MANKATO, Minn. — With a new administration and plenty of speculation on the future of biodiesel, industry leaders gathered in San Diego to better understand biodiesel and what the future holds.
As part of its mission to inform Minnesota soybean farmers about an industry that adds .63 cents to a bushel of soybeans, the Minnesota Soybean Research and Promotion Council (MSR&PC) brought more than 20 diesel mechanics, fuel distributors, farmers and industry leaders to the conference to get a better perspective about the industry. Among the topics discussed were the changing political landscape, lower carbon fuels, biodiesel’s positive impact on the environment and how biodiesel will evolve in the future.
“Biodiesel is an important product for Minnesota soybean farmers,” said Mike Youngerberg, Senior Director of Product Development & Commercialization for Minnesota Soybean. “With a new administration and a newly elected Congress, the focus will also turn to changes in the leadership at the Environmental Protection Agency (EPA) and uncertainties surrounding the federal biodiesel tax credit.”
Jim Willers, who chairs the New Uses action team for MSR&PC, said bringing participants to the conference each year gives Council directors the chance to showcase the industry and the investments of MSR&PC.
“This is an opportunity for decision makers in our industry to identify the challenges that may lie ahead,” Willers said. “I believe the potential for growth exists, and our hope is the Minnesota participants will see that, too.”
In addition to the conference, Minnesota’s delegation also visited the U.S. Naval Base, San Diego. At the base, participants learned how the U.S. Navy, as part of an overall military effort, is using biofuels to lessen the dependency of our military powers on foreign oil.
“Today the Department of Defense is heavily engaged, and I am extremely proud of the Navy in particular, for the journey it is taking,” said retired two-star Admiral Len Hering. “And I don’t think regular tax payers really understand the emphasis the Department of Defense has taken on the renewable case and the presenting of that requirement for our security.”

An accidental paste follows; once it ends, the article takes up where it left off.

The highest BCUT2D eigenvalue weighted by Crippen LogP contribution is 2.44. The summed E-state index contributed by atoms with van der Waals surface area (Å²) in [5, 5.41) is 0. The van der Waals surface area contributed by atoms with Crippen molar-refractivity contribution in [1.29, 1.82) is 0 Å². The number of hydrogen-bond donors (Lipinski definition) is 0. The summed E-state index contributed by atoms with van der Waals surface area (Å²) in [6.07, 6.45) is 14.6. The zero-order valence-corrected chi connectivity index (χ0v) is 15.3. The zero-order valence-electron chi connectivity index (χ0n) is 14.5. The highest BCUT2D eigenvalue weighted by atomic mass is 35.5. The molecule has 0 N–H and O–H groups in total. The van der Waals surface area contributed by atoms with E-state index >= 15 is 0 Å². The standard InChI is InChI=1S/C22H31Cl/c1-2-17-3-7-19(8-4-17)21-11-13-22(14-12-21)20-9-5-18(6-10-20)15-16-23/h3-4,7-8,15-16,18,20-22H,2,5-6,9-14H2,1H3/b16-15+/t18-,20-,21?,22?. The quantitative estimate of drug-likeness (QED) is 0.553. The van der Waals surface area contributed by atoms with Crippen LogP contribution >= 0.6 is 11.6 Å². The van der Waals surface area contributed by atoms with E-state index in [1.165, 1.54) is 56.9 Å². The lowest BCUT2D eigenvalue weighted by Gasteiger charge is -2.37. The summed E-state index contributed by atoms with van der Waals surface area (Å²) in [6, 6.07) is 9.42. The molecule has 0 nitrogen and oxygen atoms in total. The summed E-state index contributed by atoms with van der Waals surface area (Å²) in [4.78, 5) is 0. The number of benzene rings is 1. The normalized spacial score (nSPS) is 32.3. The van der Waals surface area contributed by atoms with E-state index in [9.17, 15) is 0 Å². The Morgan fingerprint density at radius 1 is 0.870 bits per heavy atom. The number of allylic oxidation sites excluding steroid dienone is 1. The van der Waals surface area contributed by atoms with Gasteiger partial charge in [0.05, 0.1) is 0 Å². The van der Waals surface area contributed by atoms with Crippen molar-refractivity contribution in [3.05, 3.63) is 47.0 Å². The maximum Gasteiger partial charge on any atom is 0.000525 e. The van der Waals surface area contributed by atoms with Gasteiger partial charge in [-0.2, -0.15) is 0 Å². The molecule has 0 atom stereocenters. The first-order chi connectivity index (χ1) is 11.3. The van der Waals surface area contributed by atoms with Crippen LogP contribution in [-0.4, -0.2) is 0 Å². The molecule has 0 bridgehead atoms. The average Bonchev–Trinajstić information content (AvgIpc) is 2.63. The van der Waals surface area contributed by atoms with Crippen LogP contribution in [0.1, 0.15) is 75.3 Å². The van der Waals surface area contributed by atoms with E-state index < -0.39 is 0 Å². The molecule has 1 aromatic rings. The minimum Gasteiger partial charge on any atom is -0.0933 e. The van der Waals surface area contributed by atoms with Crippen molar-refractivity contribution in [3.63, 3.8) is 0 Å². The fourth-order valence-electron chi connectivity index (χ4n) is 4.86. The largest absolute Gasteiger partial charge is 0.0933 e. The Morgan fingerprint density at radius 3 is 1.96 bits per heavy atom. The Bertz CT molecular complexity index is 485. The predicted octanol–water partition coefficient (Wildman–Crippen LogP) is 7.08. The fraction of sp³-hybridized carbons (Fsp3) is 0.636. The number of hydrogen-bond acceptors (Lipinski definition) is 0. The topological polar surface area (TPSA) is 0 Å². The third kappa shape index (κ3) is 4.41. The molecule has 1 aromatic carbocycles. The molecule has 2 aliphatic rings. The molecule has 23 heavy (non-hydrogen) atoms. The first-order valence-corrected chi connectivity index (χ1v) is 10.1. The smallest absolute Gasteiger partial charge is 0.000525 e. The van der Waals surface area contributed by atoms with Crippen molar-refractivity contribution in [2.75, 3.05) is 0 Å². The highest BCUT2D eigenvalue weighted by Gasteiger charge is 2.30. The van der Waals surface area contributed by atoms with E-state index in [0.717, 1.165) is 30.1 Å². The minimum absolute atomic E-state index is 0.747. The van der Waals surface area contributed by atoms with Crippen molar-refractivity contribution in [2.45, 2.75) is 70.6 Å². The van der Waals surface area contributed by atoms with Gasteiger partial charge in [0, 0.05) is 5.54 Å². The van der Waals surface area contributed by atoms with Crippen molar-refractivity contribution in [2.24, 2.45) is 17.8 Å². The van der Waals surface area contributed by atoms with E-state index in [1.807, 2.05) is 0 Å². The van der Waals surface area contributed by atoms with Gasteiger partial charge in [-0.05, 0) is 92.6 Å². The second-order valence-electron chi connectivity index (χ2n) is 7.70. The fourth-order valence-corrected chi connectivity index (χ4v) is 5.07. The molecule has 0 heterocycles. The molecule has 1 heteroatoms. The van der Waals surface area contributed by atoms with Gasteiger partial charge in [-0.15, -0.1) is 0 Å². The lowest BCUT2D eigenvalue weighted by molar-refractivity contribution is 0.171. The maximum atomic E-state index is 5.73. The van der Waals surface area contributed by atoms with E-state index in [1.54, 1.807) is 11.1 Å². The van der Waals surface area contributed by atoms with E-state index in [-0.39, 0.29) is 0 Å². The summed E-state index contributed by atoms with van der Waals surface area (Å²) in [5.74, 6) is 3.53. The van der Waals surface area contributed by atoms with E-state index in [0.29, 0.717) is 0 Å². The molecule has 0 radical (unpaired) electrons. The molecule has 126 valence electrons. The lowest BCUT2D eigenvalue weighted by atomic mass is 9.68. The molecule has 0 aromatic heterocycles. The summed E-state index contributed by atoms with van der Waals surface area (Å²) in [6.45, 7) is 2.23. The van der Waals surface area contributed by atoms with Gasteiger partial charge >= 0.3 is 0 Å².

Adm. Hering said the United States exports $1 billion work of goods each day to pay for the fossil fuels consumed by importing petroleum products from five major countries — Saudia Arabia, Iraq, Iran, Russia and Venuzuela — none of which are strong allies.
“That’s who really supplies the future of our dependency,” he says. “The Department of Defense takes a look at that and views it as our Achilles heel. So what you represent is the technology in our country that helps us move away from it.”
Minnesota produces more than 60 million gallons of biodiesel a year, much of that made from soybean oil. Only the oil portion of the soybean is used to process biodiesel, leaving all of the protein available for livestock and people. Each year, biodiesel adds approximately $237 million to the state’s agriculture economy.
The state was also the first in the nation to require 10 percent biodiesel, or B10, in diesel blends sold during the summer months. B10 is required from April 1 to September 30 and B5 is required during the remaining winter months. Minnesota will set B20 or 20 percent biodiesel as the fuel standard beginning in the summer of 2018.
According to the American Lung Association of Minnesota, the current use of B10 and B5 biodiesel blends results in greenhouse gas emission reductions equal to removing 128,000 passenger vehicles from the state’s roads each year. That number is expected to rise to 208,000 vehicles removed when the state moves to its B20 standard.
“This was not only an opportunity for us to listen and learn from some of the top experts in renewable fuels, but it’s also an opportunity for our participants to learn in detail our biodiesel successes in Minnesota,” Willers said. “Our experiences can hopefully provide a blueprint for other states throughout the country.”
— Minnesota Soybean
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